Extraction and Detection of Avian Influenza Virus From Wetland Sediment Using Enrichment-Based Targeted Resequencing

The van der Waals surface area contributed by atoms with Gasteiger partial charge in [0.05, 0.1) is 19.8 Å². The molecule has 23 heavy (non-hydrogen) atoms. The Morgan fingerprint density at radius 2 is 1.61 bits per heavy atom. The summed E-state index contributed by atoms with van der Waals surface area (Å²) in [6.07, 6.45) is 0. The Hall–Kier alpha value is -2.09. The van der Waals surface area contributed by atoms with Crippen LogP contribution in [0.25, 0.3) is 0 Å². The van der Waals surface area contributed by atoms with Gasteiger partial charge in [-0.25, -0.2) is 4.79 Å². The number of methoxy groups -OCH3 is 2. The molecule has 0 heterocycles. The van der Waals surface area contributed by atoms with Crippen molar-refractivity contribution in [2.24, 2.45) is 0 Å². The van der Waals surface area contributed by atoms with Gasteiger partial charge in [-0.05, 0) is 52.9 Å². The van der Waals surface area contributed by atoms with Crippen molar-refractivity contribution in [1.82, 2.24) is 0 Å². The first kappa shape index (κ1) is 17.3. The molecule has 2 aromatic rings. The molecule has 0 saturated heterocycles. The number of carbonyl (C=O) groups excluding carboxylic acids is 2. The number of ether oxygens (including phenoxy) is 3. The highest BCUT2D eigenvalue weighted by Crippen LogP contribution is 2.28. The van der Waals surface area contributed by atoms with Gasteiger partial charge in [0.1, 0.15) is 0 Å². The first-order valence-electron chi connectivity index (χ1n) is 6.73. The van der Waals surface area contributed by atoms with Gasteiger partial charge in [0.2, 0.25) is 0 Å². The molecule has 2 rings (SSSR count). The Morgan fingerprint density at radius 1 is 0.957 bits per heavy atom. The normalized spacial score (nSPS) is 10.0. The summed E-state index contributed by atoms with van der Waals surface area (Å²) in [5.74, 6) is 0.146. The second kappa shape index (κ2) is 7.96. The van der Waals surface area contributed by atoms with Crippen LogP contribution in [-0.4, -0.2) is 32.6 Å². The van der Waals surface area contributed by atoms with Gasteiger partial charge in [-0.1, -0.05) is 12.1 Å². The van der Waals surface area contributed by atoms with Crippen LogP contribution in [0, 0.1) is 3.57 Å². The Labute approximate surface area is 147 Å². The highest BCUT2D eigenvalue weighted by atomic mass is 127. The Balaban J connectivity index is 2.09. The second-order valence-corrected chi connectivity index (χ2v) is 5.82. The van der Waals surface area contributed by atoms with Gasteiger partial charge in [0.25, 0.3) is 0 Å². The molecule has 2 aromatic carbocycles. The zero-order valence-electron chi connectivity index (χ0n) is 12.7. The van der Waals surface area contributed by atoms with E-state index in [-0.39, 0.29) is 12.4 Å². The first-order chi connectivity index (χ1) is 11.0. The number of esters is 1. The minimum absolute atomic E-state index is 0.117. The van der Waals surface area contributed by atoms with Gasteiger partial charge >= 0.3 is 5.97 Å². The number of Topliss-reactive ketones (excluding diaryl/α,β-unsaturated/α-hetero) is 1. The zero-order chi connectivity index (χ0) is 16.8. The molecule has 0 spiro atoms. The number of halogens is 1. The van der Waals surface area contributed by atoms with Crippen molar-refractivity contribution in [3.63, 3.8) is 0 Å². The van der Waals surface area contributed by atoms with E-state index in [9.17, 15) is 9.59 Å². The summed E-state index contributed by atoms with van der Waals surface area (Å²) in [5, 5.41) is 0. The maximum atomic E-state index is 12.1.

Early virus detection and characterization is key to successful avian influenza virus (AIV) surveillance for the health of humans as well as domestic poultry. We explored a novel sampling approach and molecular strategy using sediment from wetlands and outdoor waterbodies on poultry farms as a population-level proxy of AIV activity in waterfowls. RNA was extracted using the MoBio RNA PowerSoil Total RNA isolation kit with additional chloroform extraction steps to reduce PCR inhibition. AIV matrix protein (MP) gene was detected in 42/345 (12.2%) samples by RT-qPCR; an additional 64 (18.6%) samples showed evidence of amplification below the threshold and were categorized as "suspect positive." Enrichment-based targeted resequencing (TR) identified AIV sequences in 79/345 (22.9%) samples. TR probes were designed for MP, hemagglutinin (HA), and neuraminidase (NA), however PB2 and PA were also identified. Although RT-qPCR and TR only had fair-moderate agreement, RT-qPCR positivity was predictive of TR-positivity both when using only strictly positive RT-qPCR samples (OR = 11.29) and when coding suspect positives as positive (OR = 7.56). This indicates that RT-qPCR could be used as a screening tool to select samples for virus characterization by TR and that future studies should consider RT-qPCR suspect positives to be positive samples for subsequent resequencing when avoiding false negatives is the priority, for instance in a diagnostic test, and to consider suspect positives to be negative samples when cost efficiency over a large number of samples is the priority, for instance in a surveillance program. A total of 13 HA (H1-7, H9-13, H16) and 9 NA (N1-9) subtypes were identified, with a maximum of 8 HA and 8 NA subtypes detected in a single sample. The optimized RNA extraction and targeted resequencing methods provided increased virus detection and subtyping characterization that could be implemented in an AIV surveillance system.